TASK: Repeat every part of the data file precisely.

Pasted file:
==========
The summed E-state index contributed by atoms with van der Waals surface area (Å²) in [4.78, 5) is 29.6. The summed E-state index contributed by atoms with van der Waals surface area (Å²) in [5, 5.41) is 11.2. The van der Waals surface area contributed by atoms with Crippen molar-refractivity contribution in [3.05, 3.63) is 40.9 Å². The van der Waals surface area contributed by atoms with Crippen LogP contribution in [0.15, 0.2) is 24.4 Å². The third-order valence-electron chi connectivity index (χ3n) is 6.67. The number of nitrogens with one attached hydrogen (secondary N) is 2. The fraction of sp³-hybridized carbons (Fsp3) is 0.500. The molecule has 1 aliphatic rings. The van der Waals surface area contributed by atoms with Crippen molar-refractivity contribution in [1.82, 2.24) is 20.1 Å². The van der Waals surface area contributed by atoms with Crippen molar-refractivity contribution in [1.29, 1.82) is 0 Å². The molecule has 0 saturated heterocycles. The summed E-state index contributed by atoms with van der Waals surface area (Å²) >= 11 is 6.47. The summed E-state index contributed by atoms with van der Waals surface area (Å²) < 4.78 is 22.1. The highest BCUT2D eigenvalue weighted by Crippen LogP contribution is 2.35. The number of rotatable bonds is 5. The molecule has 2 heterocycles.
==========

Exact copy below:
The summed E-state index contributed by atoms with van der Waals surface area (Å²) in [4.78, 5) is 29.6. The summed E-state index contributed by atoms with van der Waals surface area (Å²) in [5, 5.41) is 11.2. The van der Waals surface area contributed by atoms with Crippen molar-refractivity contribution in [3.05, 3.63) is 40.9 Å². The van der Waals surface area contributed by atoms with Crippen LogP contribution in [0.15, 0.2) is 24.4 Å². The third-order valence-electron chi connectivity index (χ3n) is 6.67. The number of nitrogens with one attached hydrogen (secondary N) is 2. The fraction of sp³-hybridized carbons (Fsp3) is 0.500. The molecule has 1 aliphatic rings. The van der Waals surface area contributed by atoms with Crippen molar-refractivity contribution in [1.82, 2.24) is 20.1 Å². The van der Waals surface area contributed by atoms with Crippen molar-refractivity contribution in [1.29, 1.82) is 0 Å². The molecule has 0 saturated heterocycles. The summed E-state index contributed by atoms with van der Waals surface area (Å²) >= 11 is 6.47. The summed E-state index contributed by atoms with van der Waals surface area (Å²) < 4.78 is 22.1. The highest BCUT2D eigenvalue weighted by Crippen LogP contribution is 2.35. The number of rotatable bonds is 5. The molecule has 2 heterocycles.